In my first book Stolen Moments: Conversations with Contemporary Musicians (1988), the frontispiece included this quote by Nietzsche: “Without music, life would be a mistake.” It’s about as blunt and direct a truth about the power of music as any I can think of. As I shared last week, music has been a big part of my life ever since I was a child. I cannot begin to imagine what my life would have been like without music. So this week, I offer another extended playlist with more of the music I have loved over the years—across all genres and geographical boundaries. I hope you enjoy it.
As my weekly posts on Rhythm Planet come to a close, I want to express thanks and remember some of the wonderful experiences I had as a radio host and producer. Thinking back through 43 years at the station, the special moments that I’ll always remember with pleasure include interviewing Ravi Shankar, who was my first guest as the new host of Morning Becomes Eclectic way back in the summer of 1979. I was nervous as I put the fresh flowers out, scrubbed the middle school classroom clean, and waited for my famous guest to arrive. Hear me reminisce about this experience here.
I was asked to interview Giuseppe di Stefano, the famous lyric tenor and partner of Maria Callas, and I said yes, even though I’d never heard of him. You have to learn quickly sometimes. He apparently chose to sing opera after winning a card game with his pals. Same thing with tango master Astor Piazzolla (click here to hear my 1988 interview with him) and his fellow Argentine Mercedes Sosa. I became a big fan of both of these musical stars after our interviews, and enjoyed promoting their beautiful music for decades.
I witnessed Nicolas Slonimsky, the famous classical music historian and lexicographer of the Grove Dictionary of Music, play Chopin with his back facing the piano and playing other classical pieces holding oranges. Click here to listen to my 1994 tribute for Slonimsky’s 100th birthday.
I watched Nina Simone break down in tears during my first interview with this tempestuous diva. Click here to listen to a special compilation of my interviews with Simone from 1985 and 1987.
I’ll never forget when John Cage visited the station during the 1987 L.A. Festival. We performed an I Ching chance operation, throwing yarrow sticks and playing vinyl from three large stacks on three turntables simultaneously, creating a new musical work. Cage would call out numbers from the sticks and I would pull LP’s from the stacks and hand them to the turntable operators. You can listen to that amazing event here.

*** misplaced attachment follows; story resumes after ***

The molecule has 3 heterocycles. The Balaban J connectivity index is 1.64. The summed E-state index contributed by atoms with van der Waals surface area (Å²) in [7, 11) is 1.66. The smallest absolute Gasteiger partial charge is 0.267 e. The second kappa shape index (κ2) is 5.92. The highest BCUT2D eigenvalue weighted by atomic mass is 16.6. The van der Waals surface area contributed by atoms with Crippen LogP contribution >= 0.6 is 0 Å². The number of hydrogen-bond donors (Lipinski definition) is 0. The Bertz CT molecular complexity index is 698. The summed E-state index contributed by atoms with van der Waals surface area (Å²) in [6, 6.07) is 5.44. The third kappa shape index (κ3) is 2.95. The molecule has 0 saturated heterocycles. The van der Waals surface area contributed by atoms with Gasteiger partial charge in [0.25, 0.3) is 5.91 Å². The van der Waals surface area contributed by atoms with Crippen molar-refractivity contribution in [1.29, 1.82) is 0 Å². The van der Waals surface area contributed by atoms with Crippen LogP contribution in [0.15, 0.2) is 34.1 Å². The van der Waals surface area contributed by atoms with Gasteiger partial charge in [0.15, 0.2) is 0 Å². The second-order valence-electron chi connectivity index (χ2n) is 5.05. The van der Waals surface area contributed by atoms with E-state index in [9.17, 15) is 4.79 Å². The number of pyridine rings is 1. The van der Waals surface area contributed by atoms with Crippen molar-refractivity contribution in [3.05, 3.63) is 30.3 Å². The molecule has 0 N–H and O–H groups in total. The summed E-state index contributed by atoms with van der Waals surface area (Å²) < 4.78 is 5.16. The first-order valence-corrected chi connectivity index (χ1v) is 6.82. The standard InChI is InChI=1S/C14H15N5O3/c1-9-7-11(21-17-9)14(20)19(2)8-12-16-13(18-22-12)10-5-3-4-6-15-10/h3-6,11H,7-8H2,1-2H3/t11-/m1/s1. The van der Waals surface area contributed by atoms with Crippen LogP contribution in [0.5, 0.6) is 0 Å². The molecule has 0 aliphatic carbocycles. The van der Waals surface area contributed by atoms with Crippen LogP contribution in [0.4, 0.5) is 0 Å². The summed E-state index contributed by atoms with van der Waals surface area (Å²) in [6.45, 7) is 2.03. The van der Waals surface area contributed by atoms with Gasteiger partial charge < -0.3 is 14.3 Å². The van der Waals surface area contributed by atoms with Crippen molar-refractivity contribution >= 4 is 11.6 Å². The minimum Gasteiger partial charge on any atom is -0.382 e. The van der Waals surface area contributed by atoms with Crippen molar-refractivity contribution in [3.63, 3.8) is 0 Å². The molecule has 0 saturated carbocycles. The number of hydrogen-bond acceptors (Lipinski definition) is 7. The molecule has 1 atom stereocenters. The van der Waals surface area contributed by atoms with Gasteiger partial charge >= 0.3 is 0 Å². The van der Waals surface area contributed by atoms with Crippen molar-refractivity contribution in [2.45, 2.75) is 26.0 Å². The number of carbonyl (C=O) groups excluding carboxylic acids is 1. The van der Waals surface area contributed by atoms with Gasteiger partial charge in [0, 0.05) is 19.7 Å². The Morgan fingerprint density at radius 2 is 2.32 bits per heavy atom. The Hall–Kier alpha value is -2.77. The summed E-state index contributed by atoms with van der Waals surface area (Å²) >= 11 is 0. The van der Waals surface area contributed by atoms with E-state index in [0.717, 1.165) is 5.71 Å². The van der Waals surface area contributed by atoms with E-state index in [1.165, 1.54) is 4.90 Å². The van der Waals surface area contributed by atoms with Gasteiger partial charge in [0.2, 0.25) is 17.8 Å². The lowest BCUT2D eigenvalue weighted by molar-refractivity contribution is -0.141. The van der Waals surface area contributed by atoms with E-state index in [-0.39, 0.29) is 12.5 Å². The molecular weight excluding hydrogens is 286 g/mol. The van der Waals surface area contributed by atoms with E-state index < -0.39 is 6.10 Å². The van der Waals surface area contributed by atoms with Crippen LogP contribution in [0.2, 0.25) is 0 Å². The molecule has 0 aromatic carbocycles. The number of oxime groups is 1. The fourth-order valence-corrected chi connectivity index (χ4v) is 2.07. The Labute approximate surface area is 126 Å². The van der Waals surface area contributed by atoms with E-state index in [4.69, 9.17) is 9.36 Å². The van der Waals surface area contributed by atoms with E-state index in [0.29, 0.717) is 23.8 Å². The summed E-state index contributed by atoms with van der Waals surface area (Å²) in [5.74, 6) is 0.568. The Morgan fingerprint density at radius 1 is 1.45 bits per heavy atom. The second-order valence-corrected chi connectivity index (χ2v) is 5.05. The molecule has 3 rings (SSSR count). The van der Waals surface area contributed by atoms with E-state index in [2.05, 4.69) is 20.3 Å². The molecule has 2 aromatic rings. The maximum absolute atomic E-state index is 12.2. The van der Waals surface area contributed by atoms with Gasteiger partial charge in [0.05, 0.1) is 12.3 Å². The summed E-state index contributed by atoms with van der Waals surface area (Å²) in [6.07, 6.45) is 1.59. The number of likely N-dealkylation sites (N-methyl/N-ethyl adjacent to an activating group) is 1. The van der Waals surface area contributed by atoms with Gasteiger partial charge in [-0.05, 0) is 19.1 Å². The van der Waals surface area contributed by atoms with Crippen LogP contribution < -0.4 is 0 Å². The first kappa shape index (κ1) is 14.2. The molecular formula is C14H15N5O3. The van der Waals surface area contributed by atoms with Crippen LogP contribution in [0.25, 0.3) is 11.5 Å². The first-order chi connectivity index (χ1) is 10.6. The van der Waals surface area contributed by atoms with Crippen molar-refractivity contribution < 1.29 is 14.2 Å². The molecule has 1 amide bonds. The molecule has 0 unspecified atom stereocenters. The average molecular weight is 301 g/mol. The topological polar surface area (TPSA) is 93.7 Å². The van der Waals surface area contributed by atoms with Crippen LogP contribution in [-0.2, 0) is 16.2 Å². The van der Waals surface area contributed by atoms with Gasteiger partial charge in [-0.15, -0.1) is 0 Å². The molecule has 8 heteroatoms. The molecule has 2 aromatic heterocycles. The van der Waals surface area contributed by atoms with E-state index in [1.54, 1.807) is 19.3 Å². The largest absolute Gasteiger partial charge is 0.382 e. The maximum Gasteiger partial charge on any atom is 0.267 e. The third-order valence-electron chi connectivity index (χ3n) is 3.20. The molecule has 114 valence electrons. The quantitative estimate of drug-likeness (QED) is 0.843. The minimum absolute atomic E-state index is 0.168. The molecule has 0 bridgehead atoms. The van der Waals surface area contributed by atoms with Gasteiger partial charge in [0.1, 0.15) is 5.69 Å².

I have been lucky to meet and interview many of my musical heroes. In no particular order, the list below gives a small sampling of some of the over 450 interviews and live sessions I’ve done over the years. There are stories to tell for each and they have given me memories to last a lifetime. I taped most of my interviews in case I ever wanted to write another book, and I hope to do something with this archive one day.
Jazz: Mose Allison, Steve Lacy, Alice Coltrane, Sun Ra, Michel Petrucciani
Classical: Kiri te Kanawa, Astor Piazzolla, Gavin Bryars, Nicolas Slonimsky, John Cage
Popular Music: Eartha Kitt, Paul Simon, Brian Eno, David Byrne, Robert Fripp
Tropical Latin: Tito Puente, Ibrahim Ferrer, Manny Oquendo, Mongo Santamaria, Vocal Sampling
Brazilian: Dori Caymmi, Raphael Rebello, Djavan, Astrud Gilberto, Caetano Veloso, Gilberto Gil
World Music: Nusrat Fateh Ali Khan, Ravi Shankar, Cesaria Evora, Manu Dibango, Ali Akbar Khan
Other (Authors, photographers, actors, dancers, etc.): Steve Allen, Victor Borge, Gregory Hines, Ian McKellen, Herman Leonard
I’m grateful to the many production assistants I’ve worked with over the years. I always demanded a little more from my P.A.’s. Someone once printed a small manual on “How to be a good Tom Schnabel volunteer.” It made me look like an impossible ogre, but people have reported that I was fun to work with. I want to give a special shout out to my longtime P.A. Bob Werne, who worked my weekend shows for over 20 years. I also have to say thanks to my Rhythm Planet editors, including Mary Falcone and Camellia Tse, for making my posts better in every possible way.
I have missed being on-air and doing interviews, hanging out with my P.A.’s. Over the past seven years, however, I’ve also enjoyed writing the Rhythm Planet posts, and there are over a thousand to enjoy at last count. I started my career as a music writer and so this had been a nice return to that. I’m grateful to KCRW that my posts and online shows for Rhythm Planet will remain on the website, since much of the content is evergreen. I believe I’ve offered a unique perspective and enhanced the station’s musical identify over the years. My thanks to KCRW President Jennifer Ferro for trusting me and giving me the freedom to write what I’ve wanted to all this time.
There’s so much more to say. I feel satisfaction in building the KCRW music library from the beginning. It is now one of the most comprehensive music libraries anywhere. I hope that when the pandemic is over that the deejays will go back and sample its treasures. There’s a lot of history and magic there.
I want to thank Ruth Seymour for hiring me back in 1979 and never letting me leave the station entirely. To Anne Litt and Ariana Morgenstern, I’m grateful for your support. Ariana worked alongside me as the Assistant Music Director during my eleven years as host of MBE, and she brought so much to those years. I have to thank Jennifer Ferro again and wish her the best in steering KCRW through these difficult times.
Last but not least, thank you to all my listeners and readers over the years. I may be retiring from regular contributions, but I still plan to share and promote music that I like via my accounts on Spotify and Facebook. I have a life-long love of and curiosity for good music from all genres, and that part of me will never retire!